Ohio Astrophotographer Isaac Cruz Wants to Show People the Universe

Astrophotographer Isaac Cruz with the dome and telescope he uses to photograph the cosmos

For the last 25 years, capturing ancient light has been Isaac Cruz’s favorite pastime.

As a seasoned astrophotographer—someone who delights in taking pictures of objects in space—he’s created hundreds of images of comets, planets, galaxies and nebulae: celestial objects whose light can take millions of years to reach Earth. It’sa serious, time-consuming hobby, but Cruz enjoys the privilege of adding his own twist to humanity’s understanding of the universe.

“There are so few people [who] have the opportunity to actually sing the wonders that are in the night sky,” Cruz says. “My joy is to share that.”

The spiral galaxy NGC 7331, located about 40 million light years from Earth in the Pegasus constellation, can be seen in this image from Reynoldsburg astrophotographer Isaac Cruz.

Like many in Columbus’ tight-knit astronomy community, Cruz began his astrophotography career with a simple DSLR camera, collecting photos of the night sky by pointing the device through the eyepiece of a telescope. Yet those early attempts pale in comparison to what he and others in the field can create today.

As technology and astronomy advanced, Cruz’s simple setup evolved into a complex observatory, a solitary glow-in-the-dark outpost set on a private farm in Knox County, rife with equipment like high-resolution cameras and various kinds of imaging processing software. But stars keep odd hours, and to get the perfect shot, Cruz often leaves his home in Reynoldsburg at dusk, returning to his bed only when dawn peeks sleepily over the tired countryside. Considering that humans are unable to see certain kinds of light until processed into visible color, combined with a celestial object’s fickle transit across the sky, some photos have taken anywhere from a few weeks to a few months to construct; others have taken years.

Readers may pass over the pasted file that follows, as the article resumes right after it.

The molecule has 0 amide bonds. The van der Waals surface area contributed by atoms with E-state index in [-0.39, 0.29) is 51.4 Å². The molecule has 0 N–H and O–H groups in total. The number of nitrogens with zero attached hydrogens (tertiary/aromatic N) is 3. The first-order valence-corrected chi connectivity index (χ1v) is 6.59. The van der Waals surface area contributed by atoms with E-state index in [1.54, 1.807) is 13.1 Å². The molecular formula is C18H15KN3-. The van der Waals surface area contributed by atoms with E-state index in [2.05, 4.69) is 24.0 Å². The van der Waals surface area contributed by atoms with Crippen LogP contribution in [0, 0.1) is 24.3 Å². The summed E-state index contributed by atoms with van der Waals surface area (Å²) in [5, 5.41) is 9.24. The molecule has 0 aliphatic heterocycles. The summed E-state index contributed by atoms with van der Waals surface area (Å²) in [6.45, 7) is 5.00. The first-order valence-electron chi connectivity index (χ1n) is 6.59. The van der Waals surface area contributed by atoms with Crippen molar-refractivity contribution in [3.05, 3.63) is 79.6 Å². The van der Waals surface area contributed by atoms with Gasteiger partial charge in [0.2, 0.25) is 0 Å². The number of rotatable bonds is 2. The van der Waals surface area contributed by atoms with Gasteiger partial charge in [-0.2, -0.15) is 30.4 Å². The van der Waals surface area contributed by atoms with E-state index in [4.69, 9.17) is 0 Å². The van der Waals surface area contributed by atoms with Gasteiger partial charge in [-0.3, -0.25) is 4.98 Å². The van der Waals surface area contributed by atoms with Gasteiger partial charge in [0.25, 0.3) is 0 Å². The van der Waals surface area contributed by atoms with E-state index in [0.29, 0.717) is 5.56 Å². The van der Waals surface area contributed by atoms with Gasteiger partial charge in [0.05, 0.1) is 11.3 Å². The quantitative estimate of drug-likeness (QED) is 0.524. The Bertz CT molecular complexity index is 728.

“The image is done when you’re happy with the image,” Cruz says. “In other words, it’s your interpretation of what you actually get.”

A dome and telescope Isaac Cruz on a private farm in Knox County

More recently, his work has gained acclaim in several media outlets, including popular astronomy magazines like Sky & Telescope. Now a retired electrical engineer and a former president of the Columbus Astronomical Society, Cruz imparts his passions to the next generation by mentoring amateur astrophotographers on what instruments might help them perform better and giving them advice on what Cruz describes as “coaxing light out of the dark.”

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